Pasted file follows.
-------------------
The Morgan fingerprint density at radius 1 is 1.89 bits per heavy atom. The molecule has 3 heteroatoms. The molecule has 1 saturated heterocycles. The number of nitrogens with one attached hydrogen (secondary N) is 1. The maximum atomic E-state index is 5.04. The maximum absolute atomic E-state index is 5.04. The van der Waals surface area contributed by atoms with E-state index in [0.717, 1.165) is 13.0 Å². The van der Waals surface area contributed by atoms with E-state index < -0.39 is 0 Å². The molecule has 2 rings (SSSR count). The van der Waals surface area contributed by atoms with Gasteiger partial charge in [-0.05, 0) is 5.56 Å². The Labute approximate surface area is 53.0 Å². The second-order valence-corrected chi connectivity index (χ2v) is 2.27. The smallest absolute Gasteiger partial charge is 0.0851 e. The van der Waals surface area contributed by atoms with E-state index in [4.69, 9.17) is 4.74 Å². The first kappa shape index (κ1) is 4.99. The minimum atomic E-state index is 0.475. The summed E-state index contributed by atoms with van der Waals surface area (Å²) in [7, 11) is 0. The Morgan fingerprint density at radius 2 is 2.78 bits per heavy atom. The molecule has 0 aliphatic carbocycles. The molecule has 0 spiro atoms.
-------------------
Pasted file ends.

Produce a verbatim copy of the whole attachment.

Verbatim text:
The Morgan fingerprint density at radius 1 is 1.89 bits per heavy atom. The molecule has 3 heteroatoms. The molecule has 1 saturated heterocycles. The number of nitrogens with one attached hydrogen (secondary N) is 1. The maximum atomic E-state index is 5.04. The maximum absolute atomic E-state index is 5.04. The van der Waals surface area contributed by atoms with E-state index in [0.717, 1.165) is 13.0 Å². The van der Waals surface area contributed by atoms with E-state index < -0.39 is 0 Å². The molecule has 2 rings (SSSR count). The van der Waals surface area contributed by atoms with Gasteiger partial charge in [-0.05, 0) is 5.56 Å². The Labute approximate surface area is 53.0 Å². The second-order valence-corrected chi connectivity index (χ2v) is 2.27. The smallest absolute Gasteiger partial charge is 0.0851 e. The van der Waals surface area contributed by atoms with E-state index in [4.69, 9.17) is 4.74 Å². The first kappa shape index (κ1) is 4.99. The minimum atomic E-state index is 0.475. The summed E-state index contributed by atoms with van der Waals surface area (Å²) in [7, 11) is 0. The Morgan fingerprint density at radius 2 is 2.78 bits per heavy atom. The molecule has 0 aliphatic carbocycles. The molecule has 0 spiro atoms.